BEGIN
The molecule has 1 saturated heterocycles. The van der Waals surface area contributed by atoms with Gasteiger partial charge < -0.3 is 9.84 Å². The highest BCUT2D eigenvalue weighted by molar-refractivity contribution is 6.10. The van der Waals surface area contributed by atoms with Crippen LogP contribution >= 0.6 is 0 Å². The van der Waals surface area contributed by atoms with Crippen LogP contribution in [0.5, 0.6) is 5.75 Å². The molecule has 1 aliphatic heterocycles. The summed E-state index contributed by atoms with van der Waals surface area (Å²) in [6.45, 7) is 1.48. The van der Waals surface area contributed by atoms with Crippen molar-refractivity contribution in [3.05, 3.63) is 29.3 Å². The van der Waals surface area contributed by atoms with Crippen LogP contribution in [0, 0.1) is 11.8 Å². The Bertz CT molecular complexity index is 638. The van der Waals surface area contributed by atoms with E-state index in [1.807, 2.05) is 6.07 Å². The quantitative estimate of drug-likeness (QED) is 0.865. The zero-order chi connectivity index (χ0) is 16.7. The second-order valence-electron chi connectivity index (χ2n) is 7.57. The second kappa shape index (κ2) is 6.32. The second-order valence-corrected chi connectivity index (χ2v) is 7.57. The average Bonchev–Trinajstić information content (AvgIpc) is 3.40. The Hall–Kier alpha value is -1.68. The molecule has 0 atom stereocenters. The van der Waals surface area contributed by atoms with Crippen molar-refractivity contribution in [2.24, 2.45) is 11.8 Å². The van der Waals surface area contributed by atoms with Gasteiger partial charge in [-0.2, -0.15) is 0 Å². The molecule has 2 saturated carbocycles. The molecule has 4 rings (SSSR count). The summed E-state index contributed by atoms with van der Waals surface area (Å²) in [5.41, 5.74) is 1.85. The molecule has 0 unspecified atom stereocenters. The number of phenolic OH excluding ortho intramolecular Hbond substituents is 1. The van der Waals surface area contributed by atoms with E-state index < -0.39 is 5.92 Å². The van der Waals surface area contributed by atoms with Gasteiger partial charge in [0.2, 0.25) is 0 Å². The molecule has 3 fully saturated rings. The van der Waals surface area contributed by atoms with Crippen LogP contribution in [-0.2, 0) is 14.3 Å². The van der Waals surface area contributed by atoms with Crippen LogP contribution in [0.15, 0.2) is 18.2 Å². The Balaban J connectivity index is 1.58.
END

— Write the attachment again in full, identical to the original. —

The molecule has 1 saturated heterocycles. The van der Waals surface area contributed by atoms with Gasteiger partial charge < -0.3 is 9.84 Å². The highest BCUT2D eigenvalue weighted by molar-refractivity contribution is 6.10. The van der Waals surface area contributed by atoms with Crippen LogP contribution >= 0.6 is 0 Å². The van der Waals surface area contributed by atoms with Crippen LogP contribution in [0.5, 0.6) is 5.75 Å². The molecule has 1 aliphatic heterocycles. The summed E-state index contributed by atoms with van der Waals surface area (Å²) in [6.45, 7) is 1.48. The van der Waals surface area contributed by atoms with Crippen molar-refractivity contribution in [3.05, 3.63) is 29.3 Å². The van der Waals surface area contributed by atoms with Crippen LogP contribution in [0, 0.1) is 11.8 Å². The Bertz CT molecular complexity index is 638. The van der Waals surface area contributed by atoms with E-state index in [1.807, 2.05) is 6.07 Å². The quantitative estimate of drug-likeness (QED) is 0.865. The zero-order chi connectivity index (χ0) is 16.7. The second-order valence-electron chi connectivity index (χ2n) is 7.57. The second kappa shape index (κ2) is 6.32. The second-order valence-corrected chi connectivity index (χ2v) is 7.57. The average Bonchev–Trinajstić information content (AvgIpc) is 3.40. The Hall–Kier alpha value is -1.68. The molecule has 0 atom stereocenters. The van der Waals surface area contributed by atoms with Crippen molar-refractivity contribution in [2.24, 2.45) is 11.8 Å². The van der Waals surface area contributed by atoms with Gasteiger partial charge in [-0.2, -0.15) is 0 Å². The molecule has 2 saturated carbocycles. The molecule has 4 rings (SSSR count). The summed E-state index contributed by atoms with van der Waals surface area (Å²) in [5.41, 5.74) is 1.85. The molecule has 0 unspecified atom stereocenters. The number of phenolic OH excluding ortho intramolecular Hbond substituents is 1. The van der Waals surface area contributed by atoms with E-state index < -0.39 is 5.92 Å². The van der Waals surface area contributed by atoms with Gasteiger partial charge in [0.2, 0.25) is 0 Å². The molecule has 3 fully saturated rings. The van der Waals surface area contributed by atoms with Crippen LogP contribution in [-0.2, 0) is 14.3 Å². The van der Waals surface area contributed by atoms with Crippen LogP contribution in [0.15, 0.2) is 18.2 Å². The Balaban J connectivity index is 1.58.